Halloween may be over, but materials maker Teknor Apex Co. is still focused on masks.
But officials with Pawtucket, R.I.-based Teknor are talking about medical masks — not that werewolf mask that looked like a good idea at the time but turned out to be really hot and hard to see out of.
New medical thermoplastic elastomer compounds from Teknor for injection molded face masks and cushions offer performance and cost advantages over PVC and silicones, officials said in a recent news release.
They added that flexible masks made of clear Medalist-brand 50100 series TPEs retain their shape in packing and storage. New grades of Medalist 10100 series gels also provide secure cushions for rigid polypropylene masks, officials said.
Teknor will introduce the new compounds at the upcoming MD&M West trade show, Feb. 6-8 in Anaheim, Calif.
"More and more, medical device OEMs are choosing Medalist as an alternative to both PVC and silicone for face masks," Teknor executive Ross van Royen said in the release. Van Royen is senior market manager of regulated products for the firm's TPE Division.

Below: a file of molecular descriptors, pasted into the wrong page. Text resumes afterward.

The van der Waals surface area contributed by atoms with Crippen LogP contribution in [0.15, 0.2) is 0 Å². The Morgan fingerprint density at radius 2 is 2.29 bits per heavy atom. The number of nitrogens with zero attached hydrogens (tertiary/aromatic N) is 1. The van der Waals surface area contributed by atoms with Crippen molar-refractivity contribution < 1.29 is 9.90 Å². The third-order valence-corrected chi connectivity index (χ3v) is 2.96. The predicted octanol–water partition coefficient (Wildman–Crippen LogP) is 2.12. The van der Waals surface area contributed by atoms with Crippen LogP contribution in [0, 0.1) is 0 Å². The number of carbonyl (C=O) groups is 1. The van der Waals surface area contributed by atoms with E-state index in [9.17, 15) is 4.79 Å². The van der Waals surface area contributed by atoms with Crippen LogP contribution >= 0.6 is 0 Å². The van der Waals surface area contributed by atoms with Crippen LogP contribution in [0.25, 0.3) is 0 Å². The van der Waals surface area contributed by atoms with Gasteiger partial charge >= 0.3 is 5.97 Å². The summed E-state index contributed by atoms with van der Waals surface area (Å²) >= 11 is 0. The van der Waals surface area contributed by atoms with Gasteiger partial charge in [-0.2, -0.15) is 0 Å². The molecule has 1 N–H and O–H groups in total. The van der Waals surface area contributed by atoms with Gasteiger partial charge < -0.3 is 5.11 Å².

He added that, in flexible mask applications, the new Medalist grades provide the same clarity and flexibility as PVC, but with better deformation resistance. They also can be used as "more economical alternatives" to silicone face masks, van Royen said.
Teknor produces Medalist compounds at plants in the U.S. and Singapore. The new materials comply with FDA requirements for food-grade ingredients.
Teknor employs more than 2,000 worldwide and has annual sales of more than $600 million. In North America, Teknor is one of the region's 30 largest makers of compounds and concentrates, according to Plastics News data.